Podcast Review: Why Scriptnotes is the Premier Show for all Aspiring Film Hopefuls


Courtesy of goodinaroom.com

Courtesy of stitcher.com
Courtesy of stitcher.com

Podcasts are the subject of a tight-knit, engaged, and diverse community of listeners. Each show can find it’s niche and most are followed like cults, which asks the question, why aren’t they more popular in mainstream media? In this first edition of the BHS Blueprint’s new series Podcast Review, Editor-in-chief Joel Freecheck will be reviewing the popular screenwriting podcast Scriptnotes, which is hosted by established screenwriters John August (Big Fish) and Craig Mazin (The Huntsman: Winter War).

Like many podcasts, Scriptnotes follows a certain subject and appeals to a secular community of listeners. Currently as of March 22nd, 2016, there are 242 episodes all covering a wide range of subtopics of screenwriting. Most cover the writing process and the “way” into Hollywood, and some focus on random interviews with other Hollywood elite called “bonus episodes”. The podcast is available on Itunes and online at http://johnaugust.com/scriptnotes. The latest 20 episodes are free to listen, but their archive of 242 costs a cheap $1.99 USD. Many aspiring directors and screenwriters often choose the film school route, which is expensive but great for learning film theory. Those who stray from the norm avoid the post-education like the plague, and buy costly textbooks and watch endless YouTube videos on the art of filmmaking. Scriptnotes is an alternative to everything just mentioned, and is affordable and content-packed.

Courtesy of cinema.usc.edu
John August Courtesy of cinema.usc.edu

The podcast is co-hosted by John August, popular screenwriter of numerous Tim Burton films such as “Big Fish”, “Charlie and the Chocolate Factory”, and “Corpse Bride”. Craig Mazin, Scriptnotes other host wrote the hit comedy “The Hangover II” and has recently wrote the screenplay for “The Huntsman: Winter War”, which is coming out in late April. Both are deeply rooted in Hollywood’s crazy politics and films profound secrets. Their chemistry together is strong, and both work hard to address each episode’s topic as thoroughly as possible. They never dodge the necessary information that may be hard to talk about, and always find a way to relate each topic to an easy analogies for their listeners.

Listening to the podcast is inspiring and relieving, because you know every second you spend listening to these two is time well spent. There is an underlying trust during the show, and the simple fact that these two extraordinary filmmakers have no need to devote themselves to the show, but willingly do each episode. After listening to a couple episodes, I was blown away with how much they cared about their audience, and how much fun they were having teaching us. John and Craig relate their experiences to their lessons and build off each other’s points with ease. They even answer emails from fans of the show on the podcast, and are actively engaging with fans over social media.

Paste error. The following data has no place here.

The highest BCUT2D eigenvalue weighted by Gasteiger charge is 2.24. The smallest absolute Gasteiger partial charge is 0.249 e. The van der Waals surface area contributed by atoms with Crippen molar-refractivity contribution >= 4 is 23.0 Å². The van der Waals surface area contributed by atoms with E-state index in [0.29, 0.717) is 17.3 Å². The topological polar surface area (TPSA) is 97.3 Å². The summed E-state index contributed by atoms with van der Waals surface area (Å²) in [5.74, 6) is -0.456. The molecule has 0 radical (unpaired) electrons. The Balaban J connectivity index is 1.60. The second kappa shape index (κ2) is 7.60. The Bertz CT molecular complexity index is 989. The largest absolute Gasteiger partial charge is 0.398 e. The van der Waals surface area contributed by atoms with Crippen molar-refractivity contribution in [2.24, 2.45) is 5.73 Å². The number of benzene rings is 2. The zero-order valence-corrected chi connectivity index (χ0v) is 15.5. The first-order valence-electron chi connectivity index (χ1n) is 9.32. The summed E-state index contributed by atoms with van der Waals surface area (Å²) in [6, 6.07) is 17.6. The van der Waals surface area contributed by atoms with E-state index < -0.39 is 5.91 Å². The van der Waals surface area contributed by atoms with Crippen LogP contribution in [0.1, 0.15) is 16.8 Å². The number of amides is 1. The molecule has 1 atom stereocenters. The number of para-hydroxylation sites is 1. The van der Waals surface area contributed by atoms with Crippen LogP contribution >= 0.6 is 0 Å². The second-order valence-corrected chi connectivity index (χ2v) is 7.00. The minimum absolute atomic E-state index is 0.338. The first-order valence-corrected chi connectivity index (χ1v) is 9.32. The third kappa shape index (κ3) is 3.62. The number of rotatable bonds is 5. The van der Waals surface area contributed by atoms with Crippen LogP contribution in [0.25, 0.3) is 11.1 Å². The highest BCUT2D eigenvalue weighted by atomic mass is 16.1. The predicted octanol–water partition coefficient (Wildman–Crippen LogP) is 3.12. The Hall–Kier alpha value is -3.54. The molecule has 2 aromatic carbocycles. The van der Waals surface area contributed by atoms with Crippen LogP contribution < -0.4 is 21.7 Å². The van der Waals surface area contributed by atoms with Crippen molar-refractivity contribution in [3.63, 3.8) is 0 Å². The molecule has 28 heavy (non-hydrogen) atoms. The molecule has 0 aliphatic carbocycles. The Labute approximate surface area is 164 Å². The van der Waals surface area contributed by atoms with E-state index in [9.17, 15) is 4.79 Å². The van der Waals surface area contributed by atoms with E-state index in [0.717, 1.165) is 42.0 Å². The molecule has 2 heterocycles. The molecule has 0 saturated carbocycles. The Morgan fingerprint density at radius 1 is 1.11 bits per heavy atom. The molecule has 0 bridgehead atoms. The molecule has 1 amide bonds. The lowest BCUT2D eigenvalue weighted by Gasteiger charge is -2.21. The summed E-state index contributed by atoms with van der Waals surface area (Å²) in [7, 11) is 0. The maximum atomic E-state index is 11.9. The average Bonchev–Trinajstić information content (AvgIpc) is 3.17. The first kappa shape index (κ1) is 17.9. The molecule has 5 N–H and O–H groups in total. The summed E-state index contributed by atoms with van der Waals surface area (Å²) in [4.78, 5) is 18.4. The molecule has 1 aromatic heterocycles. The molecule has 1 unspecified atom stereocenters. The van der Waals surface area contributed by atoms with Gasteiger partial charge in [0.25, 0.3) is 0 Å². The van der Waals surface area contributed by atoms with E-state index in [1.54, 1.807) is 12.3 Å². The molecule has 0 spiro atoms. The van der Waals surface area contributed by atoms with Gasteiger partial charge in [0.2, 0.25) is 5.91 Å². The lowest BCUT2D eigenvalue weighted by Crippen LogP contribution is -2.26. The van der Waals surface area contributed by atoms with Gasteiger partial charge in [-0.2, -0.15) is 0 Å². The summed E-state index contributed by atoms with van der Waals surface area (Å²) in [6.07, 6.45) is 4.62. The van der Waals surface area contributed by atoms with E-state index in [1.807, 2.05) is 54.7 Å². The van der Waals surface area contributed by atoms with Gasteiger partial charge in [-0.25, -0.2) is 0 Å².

Courtesy of www.dailystormer.com
Craig Mazin
Courtesy of www.dailystormer.com

If you’re someone who is searching for a “key” into Hollywood’s VIP level, John and Craig do not aim to help you trick the bouncer, and repeatedly say “hard work is the true talent”. Do not watch Scriptnotes if you think filmmaking is a walk in the park, and the show will provide some hidden knowledge to discover your “way-in”. I started listening to Scriptnotes with that mindset, and through a brief period of amateur depression, I realized that my dreams are not easily achieved, and for that I am grateful to the show. John and Craig do not bury with Hollywood’s cons, and evenly supply their listeners with a balance of pluses and minuses. Although I lost my childhood ambition, Scriptnotes is in my mind a turning point for my life, and hopefully it will help others currently enrolled at Blaine High School and the other casual viewers of this article.

I give Scriptnotes an A+, thank you John August and Craig Mazin.

Thanks for reading, Joel Freecheck.


Links to find Scriptnotes if you’re interested:





Also make sure to download the Scriptnotes App in Itunes and Google Play.